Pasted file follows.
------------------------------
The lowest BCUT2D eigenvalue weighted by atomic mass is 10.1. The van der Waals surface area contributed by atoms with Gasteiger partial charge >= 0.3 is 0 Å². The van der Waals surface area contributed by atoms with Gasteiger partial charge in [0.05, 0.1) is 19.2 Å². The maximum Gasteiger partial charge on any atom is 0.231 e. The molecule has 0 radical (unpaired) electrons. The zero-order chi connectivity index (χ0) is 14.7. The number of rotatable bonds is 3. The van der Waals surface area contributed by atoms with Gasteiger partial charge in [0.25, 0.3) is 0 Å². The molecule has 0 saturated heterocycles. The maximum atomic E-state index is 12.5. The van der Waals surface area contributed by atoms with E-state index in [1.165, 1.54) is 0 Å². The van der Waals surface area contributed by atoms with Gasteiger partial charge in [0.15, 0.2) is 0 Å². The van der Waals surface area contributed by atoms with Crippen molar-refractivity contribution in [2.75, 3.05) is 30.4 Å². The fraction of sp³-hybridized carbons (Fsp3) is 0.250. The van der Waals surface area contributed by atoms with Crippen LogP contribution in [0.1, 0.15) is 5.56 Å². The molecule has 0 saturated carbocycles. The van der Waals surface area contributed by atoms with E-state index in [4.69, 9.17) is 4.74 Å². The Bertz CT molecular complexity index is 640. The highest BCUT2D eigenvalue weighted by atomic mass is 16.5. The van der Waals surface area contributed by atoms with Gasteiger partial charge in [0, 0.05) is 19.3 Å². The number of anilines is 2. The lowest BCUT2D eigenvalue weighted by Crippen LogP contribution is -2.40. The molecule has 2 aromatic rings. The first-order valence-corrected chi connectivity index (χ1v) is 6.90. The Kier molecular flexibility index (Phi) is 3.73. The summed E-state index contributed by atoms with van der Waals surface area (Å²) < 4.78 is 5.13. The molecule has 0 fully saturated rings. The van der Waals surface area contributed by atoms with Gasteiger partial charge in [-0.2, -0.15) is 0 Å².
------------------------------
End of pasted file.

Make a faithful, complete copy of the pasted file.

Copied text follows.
The lowest BCUT2D eigenvalue weighted by atomic mass is 10.1. The van der Waals surface area contributed by atoms with Gasteiger partial charge >= 0.3 is 0 Å². The van der Waals surface area contributed by atoms with Gasteiger partial charge in [0.05, 0.1) is 19.2 Å². The maximum Gasteiger partial charge on any atom is 0.231 e. The molecule has 0 radical (unpaired) electrons. The zero-order chi connectivity index (χ0) is 14.7. The number of rotatable bonds is 3. The van der Waals surface area contributed by atoms with Gasteiger partial charge in [0.25, 0.3) is 0 Å². The molecule has 0 saturated heterocycles. The maximum atomic E-state index is 12.5. The van der Waals surface area contributed by atoms with E-state index in [1.165, 1.54) is 0 Å². The van der Waals surface area contributed by atoms with Gasteiger partial charge in [0.15, 0.2) is 0 Å². The van der Waals surface area contributed by atoms with Crippen molar-refractivity contribution in [2.75, 3.05) is 30.4 Å². The fraction of sp³-hybridized carbons (Fsp3) is 0.250. The van der Waals surface area contributed by atoms with Crippen LogP contribution in [0.1, 0.15) is 5.56 Å². The molecule has 0 saturated carbocycles. The van der Waals surface area contributed by atoms with E-state index in [4.69, 9.17) is 4.74 Å². The Bertz CT molecular complexity index is 640. The highest BCUT2D eigenvalue weighted by atomic mass is 16.5. The van der Waals surface area contributed by atoms with Gasteiger partial charge in [0, 0.05) is 19.3 Å². The number of anilines is 2. The lowest BCUT2D eigenvalue weighted by Crippen LogP contribution is -2.40. The molecule has 2 aromatic rings. The first-order valence-corrected chi connectivity index (χ1v) is 6.90. The Kier molecular flexibility index (Phi) is 3.73. The summed E-state index contributed by atoms with van der Waals surface area (Å²) < 4.78 is 5.13. The molecule has 0 fully saturated rings. The van der Waals surface area contributed by atoms with Gasteiger partial charge in [-0.2, -0.15) is 0 Å².